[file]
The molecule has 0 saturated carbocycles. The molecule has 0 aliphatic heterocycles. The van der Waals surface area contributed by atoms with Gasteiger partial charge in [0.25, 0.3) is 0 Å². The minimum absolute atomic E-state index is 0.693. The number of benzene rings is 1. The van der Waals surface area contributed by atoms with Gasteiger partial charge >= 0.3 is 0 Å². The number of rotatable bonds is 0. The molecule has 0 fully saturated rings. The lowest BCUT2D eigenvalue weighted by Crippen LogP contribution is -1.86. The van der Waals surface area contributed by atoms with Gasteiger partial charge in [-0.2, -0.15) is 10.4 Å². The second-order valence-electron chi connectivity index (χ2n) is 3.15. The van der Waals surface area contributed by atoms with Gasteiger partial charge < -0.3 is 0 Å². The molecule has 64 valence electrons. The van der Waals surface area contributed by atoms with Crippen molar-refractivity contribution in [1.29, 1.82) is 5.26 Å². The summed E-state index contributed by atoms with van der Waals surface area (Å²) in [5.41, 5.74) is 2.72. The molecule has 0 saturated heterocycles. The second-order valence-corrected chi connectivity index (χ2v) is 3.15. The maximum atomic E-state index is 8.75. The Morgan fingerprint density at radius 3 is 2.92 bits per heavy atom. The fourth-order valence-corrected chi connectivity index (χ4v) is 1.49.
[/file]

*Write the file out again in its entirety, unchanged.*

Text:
The molecule has 0 saturated carbocycles. The molecule has 0 aliphatic heterocycles. The van der Waals surface area contributed by atoms with Gasteiger partial charge in [0.25, 0.3) is 0 Å². The minimum absolute atomic E-state index is 0.693. The number of benzene rings is 1. The van der Waals surface area contributed by atoms with Gasteiger partial charge >= 0.3 is 0 Å². The number of rotatable bonds is 0. The molecule has 0 fully saturated rings. The lowest BCUT2D eigenvalue weighted by Crippen LogP contribution is -1.86. The van der Waals surface area contributed by atoms with Gasteiger partial charge in [-0.2, -0.15) is 10.4 Å². The second-order valence-electron chi connectivity index (χ2n) is 3.15. The van der Waals surface area contributed by atoms with Gasteiger partial charge < -0.3 is 0 Å². The molecule has 64 valence electrons. The van der Waals surface area contributed by atoms with Crippen molar-refractivity contribution in [1.29, 1.82) is 5.26 Å². The summed E-state index contributed by atoms with van der Waals surface area (Å²) in [5.41, 5.74) is 2.72. The molecule has 0 saturated heterocycles. The second-order valence-corrected chi connectivity index (χ2v) is 3.15. The maximum atomic E-state index is 8.75. The Morgan fingerprint density at radius 3 is 2.92 bits per heavy atom. The fourth-order valence-corrected chi connectivity index (χ4v) is 1.49.